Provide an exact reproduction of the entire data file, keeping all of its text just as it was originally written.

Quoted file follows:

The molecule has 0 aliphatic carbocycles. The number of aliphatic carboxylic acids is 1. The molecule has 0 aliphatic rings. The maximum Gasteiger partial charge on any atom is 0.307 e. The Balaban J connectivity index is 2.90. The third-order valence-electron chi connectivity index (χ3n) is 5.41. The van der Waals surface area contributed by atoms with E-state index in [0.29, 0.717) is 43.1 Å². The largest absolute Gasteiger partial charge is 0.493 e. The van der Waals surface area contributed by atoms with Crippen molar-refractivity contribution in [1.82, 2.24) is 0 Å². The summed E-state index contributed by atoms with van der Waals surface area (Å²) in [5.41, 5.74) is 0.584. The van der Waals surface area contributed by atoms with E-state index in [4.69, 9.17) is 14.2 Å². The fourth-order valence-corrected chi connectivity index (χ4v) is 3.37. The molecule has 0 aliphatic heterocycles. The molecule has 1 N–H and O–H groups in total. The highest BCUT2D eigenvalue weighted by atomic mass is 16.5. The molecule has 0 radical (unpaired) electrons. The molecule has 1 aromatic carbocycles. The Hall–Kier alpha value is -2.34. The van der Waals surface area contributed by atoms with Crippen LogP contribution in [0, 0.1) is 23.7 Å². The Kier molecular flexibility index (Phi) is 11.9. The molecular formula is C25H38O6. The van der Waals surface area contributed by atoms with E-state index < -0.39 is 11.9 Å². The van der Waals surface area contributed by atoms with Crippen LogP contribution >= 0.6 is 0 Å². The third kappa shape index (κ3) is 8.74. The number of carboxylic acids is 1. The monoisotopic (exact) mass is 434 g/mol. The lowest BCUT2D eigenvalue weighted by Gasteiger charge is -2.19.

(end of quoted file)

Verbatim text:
The molecule has 0 aliphatic carbocycles. The number of aliphatic carboxylic acids is 1. The molecule has 0 aliphatic rings. The maximum Gasteiger partial charge on any atom is 0.307 e. The Balaban J connectivity index is 2.90. The third-order valence-electron chi connectivity index (χ3n) is 5.41. The van der Waals surface area contributed by atoms with E-state index in [0.29, 0.717) is 43.1 Å². The largest absolute Gasteiger partial charge is 0.493 e. The van der Waals surface area contributed by atoms with Crippen molar-refractivity contribution in [1.82, 2.24) is 0 Å². The summed E-state index contributed by atoms with van der Waals surface area (Å²) in [5.41, 5.74) is 0.584. The van der Waals surface area contributed by atoms with E-state index in [4.69, 9.17) is 14.2 Å². The fourth-order valence-corrected chi connectivity index (χ4v) is 3.37. The molecule has 0 aliphatic heterocycles. The molecule has 1 N–H and O–H groups in total. The highest BCUT2D eigenvalue weighted by atomic mass is 16.5. The molecule has 0 radical (unpaired) electrons. The molecule has 1 aromatic carbocycles. The Hall–Kier alpha value is -2.34. The van der Waals surface area contributed by atoms with Crippen LogP contribution in [0, 0.1) is 23.7 Å². The Kier molecular flexibility index (Phi) is 11.9. The molecular formula is C25H38O6. The van der Waals surface area contributed by atoms with E-state index < -0.39 is 11.9 Å². The van der Waals surface area contributed by atoms with Crippen LogP contribution >= 0.6 is 0 Å². The third kappa shape index (κ3) is 8.74. The number of carboxylic acids is 1. The monoisotopic (exact) mass is 434 g/mol. The lowest BCUT2D eigenvalue weighted by Gasteiger charge is -2.19.